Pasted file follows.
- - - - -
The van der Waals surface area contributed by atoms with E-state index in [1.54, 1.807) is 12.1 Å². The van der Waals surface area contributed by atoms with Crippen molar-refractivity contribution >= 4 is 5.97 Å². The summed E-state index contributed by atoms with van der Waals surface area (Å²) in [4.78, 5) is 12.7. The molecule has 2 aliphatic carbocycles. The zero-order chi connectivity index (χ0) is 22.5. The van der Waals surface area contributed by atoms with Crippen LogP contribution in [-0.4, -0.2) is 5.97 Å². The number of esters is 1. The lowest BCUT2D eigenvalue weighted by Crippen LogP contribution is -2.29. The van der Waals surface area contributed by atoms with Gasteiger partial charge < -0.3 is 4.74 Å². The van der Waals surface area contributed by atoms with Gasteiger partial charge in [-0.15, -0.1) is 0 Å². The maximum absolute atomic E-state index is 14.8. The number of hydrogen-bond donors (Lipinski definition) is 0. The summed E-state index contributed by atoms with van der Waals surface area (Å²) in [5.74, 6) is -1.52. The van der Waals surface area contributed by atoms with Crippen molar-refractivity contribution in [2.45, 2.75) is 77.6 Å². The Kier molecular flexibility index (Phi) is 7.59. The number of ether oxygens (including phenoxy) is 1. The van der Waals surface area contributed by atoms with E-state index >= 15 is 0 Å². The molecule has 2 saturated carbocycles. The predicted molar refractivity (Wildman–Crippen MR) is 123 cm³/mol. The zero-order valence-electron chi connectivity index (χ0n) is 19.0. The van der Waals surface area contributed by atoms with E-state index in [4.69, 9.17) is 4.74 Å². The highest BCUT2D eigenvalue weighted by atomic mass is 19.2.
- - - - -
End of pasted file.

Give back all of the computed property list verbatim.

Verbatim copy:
The van der Waals surface area contributed by atoms with E-state index in [1.54, 1.807) is 12.1 Å². The van der Waals surface area contributed by atoms with Crippen molar-refractivity contribution >= 4 is 5.97 Å². The summed E-state index contributed by atoms with van der Waals surface area (Å²) in [4.78, 5) is 12.7. The molecule has 2 aliphatic carbocycles. The zero-order chi connectivity index (χ0) is 22.5. The van der Waals surface area contributed by atoms with Crippen LogP contribution in [-0.4, -0.2) is 5.97 Å². The number of esters is 1. The lowest BCUT2D eigenvalue weighted by Crippen LogP contribution is -2.29. The van der Waals surface area contributed by atoms with Gasteiger partial charge < -0.3 is 4.74 Å². The van der Waals surface area contributed by atoms with Gasteiger partial charge in [-0.15, -0.1) is 0 Å². The maximum absolute atomic E-state index is 14.8. The number of hydrogen-bond donors (Lipinski definition) is 0. The summed E-state index contributed by atoms with van der Waals surface area (Å²) in [5.74, 6) is -1.52. The van der Waals surface area contributed by atoms with Crippen molar-refractivity contribution in [2.45, 2.75) is 77.6 Å². The Kier molecular flexibility index (Phi) is 7.59. The number of ether oxygens (including phenoxy) is 1. The van der Waals surface area contributed by atoms with E-state index >= 15 is 0 Å². The molecule has 2 saturated carbocycles. The predicted molar refractivity (Wildman–Crippen MR) is 123 cm³/mol. The zero-order valence-electron chi connectivity index (χ0n) is 19.0. The van der Waals surface area contributed by atoms with E-state index in [4.69, 9.17) is 4.74 Å². The highest BCUT2D eigenvalue weighted by atomic mass is 19.2.